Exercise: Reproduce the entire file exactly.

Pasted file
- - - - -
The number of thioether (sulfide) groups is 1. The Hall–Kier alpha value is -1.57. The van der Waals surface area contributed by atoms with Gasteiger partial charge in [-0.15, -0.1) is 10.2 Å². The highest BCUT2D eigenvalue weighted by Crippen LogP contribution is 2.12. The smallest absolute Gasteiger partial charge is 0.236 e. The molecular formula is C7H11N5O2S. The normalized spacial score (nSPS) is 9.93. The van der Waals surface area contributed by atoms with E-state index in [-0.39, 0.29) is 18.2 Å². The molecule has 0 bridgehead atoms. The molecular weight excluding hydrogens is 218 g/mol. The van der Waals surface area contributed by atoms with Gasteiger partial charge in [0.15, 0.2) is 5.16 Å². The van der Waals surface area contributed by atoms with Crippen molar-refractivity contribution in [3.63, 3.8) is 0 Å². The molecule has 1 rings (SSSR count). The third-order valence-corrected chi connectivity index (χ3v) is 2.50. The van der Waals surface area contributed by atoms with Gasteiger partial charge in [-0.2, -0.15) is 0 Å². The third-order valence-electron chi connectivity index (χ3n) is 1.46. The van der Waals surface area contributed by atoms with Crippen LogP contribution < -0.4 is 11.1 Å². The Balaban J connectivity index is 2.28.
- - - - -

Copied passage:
The number of thioether (sulfide) groups is 1. The Hall–Kier alpha value is -1.57. The van der Waals surface area contributed by atoms with Gasteiger partial charge in [-0.15, -0.1) is 10.2 Å². The highest BCUT2D eigenvalue weighted by Crippen LogP contribution is 2.12. The smallest absolute Gasteiger partial charge is 0.236 e. The molecular formula is C7H11N5O2S. The normalized spacial score (nSPS) is 9.93. The van der Waals surface area contributed by atoms with E-state index in [-0.39, 0.29) is 18.2 Å². The molecule has 0 bridgehead atoms. The molecular weight excluding hydrogens is 218 g/mol. The van der Waals surface area contributed by atoms with Gasteiger partial charge in [0.15, 0.2) is 5.16 Å². The van der Waals surface area contributed by atoms with Crippen molar-refractivity contribution in [3.63, 3.8) is 0 Å². The molecule has 1 rings (SSSR count). The third-order valence-corrected chi connectivity index (χ3v) is 2.50. The van der Waals surface area contributed by atoms with Gasteiger partial charge in [-0.2, -0.15) is 0 Å². The third-order valence-electron chi connectivity index (χ3n) is 1.46. The van der Waals surface area contributed by atoms with Crippen LogP contribution < -0.4 is 11.1 Å². The Balaban J connectivity index is 2.28.